Like lots of people who look at wildlife I cannot resist keeping lists, not usually very thorough and I usually lose interest in about mid-February each year. So far I have kept going and find that I have seen 116 species of birds so far this year, all of them in Hampshire and at least 105 of them on visits to Hampshire and Isle of Wight Wildlife Trust reserves.

Of the 116 species I can see that five of them are introduced alien species (Canada goose, Egyptian goose, Mandarin duck, pheasant and red-legged partridge) and another an introduced population of a former native (greylag).  All of these  have been either introduced for “sport” or escaped from parkland collections.

Of the native species I am struck by the many species that have changed their status radically since I arrived in Hampshire. There are various reasons for this, the white trio of little egret (now breeding), great white egret (soon to be breeding here?) and spoonbill (perhaps likewise), have increased in number and range right across western Europe. The same could be said for Cetti’s warbler, avocet, yellow-legged gull and Mediterranean gull.

Birds of prey have increased, more or less across the board and seeing red kite, marsh harrier and peregrine is not now especially notable and buzzard has spread right across the county rather than being a New Forest bird. All of these species have benefited from a more benign environment, in which they are less exposed to harmful chemicals and suffer less persecution, at least in lowland England. One other species has gained from the same change is the raven, which now nests across most of the county. Goshawk has also colonised the county and benefited similarly, although the population is of escaped , or released, origin.

When I first came to Hampshire in 1978 there was no accepted record of ring-billed gull and I am not sure there was even such a thing as a Caspian gull thought about.

I estimate that if I had been doing the same thing forty years ago my list would most likely not have included at least 14 of those I have seen this year, so more than 10% of my list are birds that would have seemed remarkable then. Of course there would have been some species that I would have expected to see then by mid January, that we have now more or less lost, or at least which now need more particular seeking. For example Bewick’s swan, white-fronted goose, grey partridge, willow tit, corn bunting, yellowhammer and tree sparrow.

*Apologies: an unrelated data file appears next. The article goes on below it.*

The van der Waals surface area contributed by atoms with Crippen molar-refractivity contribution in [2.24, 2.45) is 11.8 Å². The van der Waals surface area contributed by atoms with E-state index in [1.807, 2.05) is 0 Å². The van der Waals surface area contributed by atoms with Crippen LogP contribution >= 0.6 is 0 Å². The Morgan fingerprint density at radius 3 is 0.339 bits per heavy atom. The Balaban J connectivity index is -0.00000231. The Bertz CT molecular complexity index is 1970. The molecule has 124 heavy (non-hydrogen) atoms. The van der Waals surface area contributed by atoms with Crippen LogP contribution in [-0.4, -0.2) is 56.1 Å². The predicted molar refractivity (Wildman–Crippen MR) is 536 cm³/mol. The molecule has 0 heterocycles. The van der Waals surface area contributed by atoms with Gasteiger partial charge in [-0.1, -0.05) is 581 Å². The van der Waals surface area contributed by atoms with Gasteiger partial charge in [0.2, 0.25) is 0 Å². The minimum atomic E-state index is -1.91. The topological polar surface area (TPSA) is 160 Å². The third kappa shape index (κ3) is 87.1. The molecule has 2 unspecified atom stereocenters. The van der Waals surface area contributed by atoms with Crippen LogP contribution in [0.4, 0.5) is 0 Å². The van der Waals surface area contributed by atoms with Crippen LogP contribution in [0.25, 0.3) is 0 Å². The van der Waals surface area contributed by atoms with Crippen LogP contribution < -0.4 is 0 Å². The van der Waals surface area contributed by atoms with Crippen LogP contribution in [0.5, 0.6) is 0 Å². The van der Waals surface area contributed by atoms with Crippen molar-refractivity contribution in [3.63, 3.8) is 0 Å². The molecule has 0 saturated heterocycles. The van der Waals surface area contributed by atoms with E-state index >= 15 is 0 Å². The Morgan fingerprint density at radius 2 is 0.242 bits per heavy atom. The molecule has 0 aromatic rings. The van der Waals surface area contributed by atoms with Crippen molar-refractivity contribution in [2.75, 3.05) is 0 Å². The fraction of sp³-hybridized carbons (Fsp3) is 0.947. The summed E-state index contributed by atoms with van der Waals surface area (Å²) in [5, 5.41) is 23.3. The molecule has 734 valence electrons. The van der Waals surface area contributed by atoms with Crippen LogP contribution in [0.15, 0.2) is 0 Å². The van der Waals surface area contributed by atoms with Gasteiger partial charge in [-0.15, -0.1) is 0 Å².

So listing may well be a rather pointless exercise in many ways but reflecting upon my list so far certainly tells a story of how much has changed and of course makes one think how much might change in the future. So what might a list in another forty years include?

I suspect we will have established populations of additional alien species, most likely is ring-necked parakeet (I suspect this will happen quite soon), but I think black swan may also get a firmer foothold too and Egyptian goose could become very common. Who knows perhaps even sacred ibis could make it over here in time if the continental populations develop uncontrolled.

Natural colonists that look like becoming regulars include, cattle egret and glossy ibis, both already occasional visitors. It is interesting to note the preponderance of wetland birds that are expanding their ranges. A bit of a wildcard might be the potential for a whole range of essentially  Pacific Arctic species to turn up as winter vagrants. The ice melt along the northern coast of Russia has opened up a route for many previously unconsidered species. The occurrence in Europe in recent years of slaty-backed gull hints at the potential for species to come via this route in years to come.

Unfortunately I think a lot of species are going to get much rarer. Coastal species will be under particular pressure, in forty years time there will be little or no saltmarsh along most of the Solent shoreline and much reduced mudflats, so wintering coastal wader populations will surely be much reduced. Couple this with and increase in “short-stopping”, which means that wintering birds coming from the north and east just don’t come so far in the increasingly mild winters. Overall I think it certain that the Solent will not be nearly so significant for wintering wetland birds.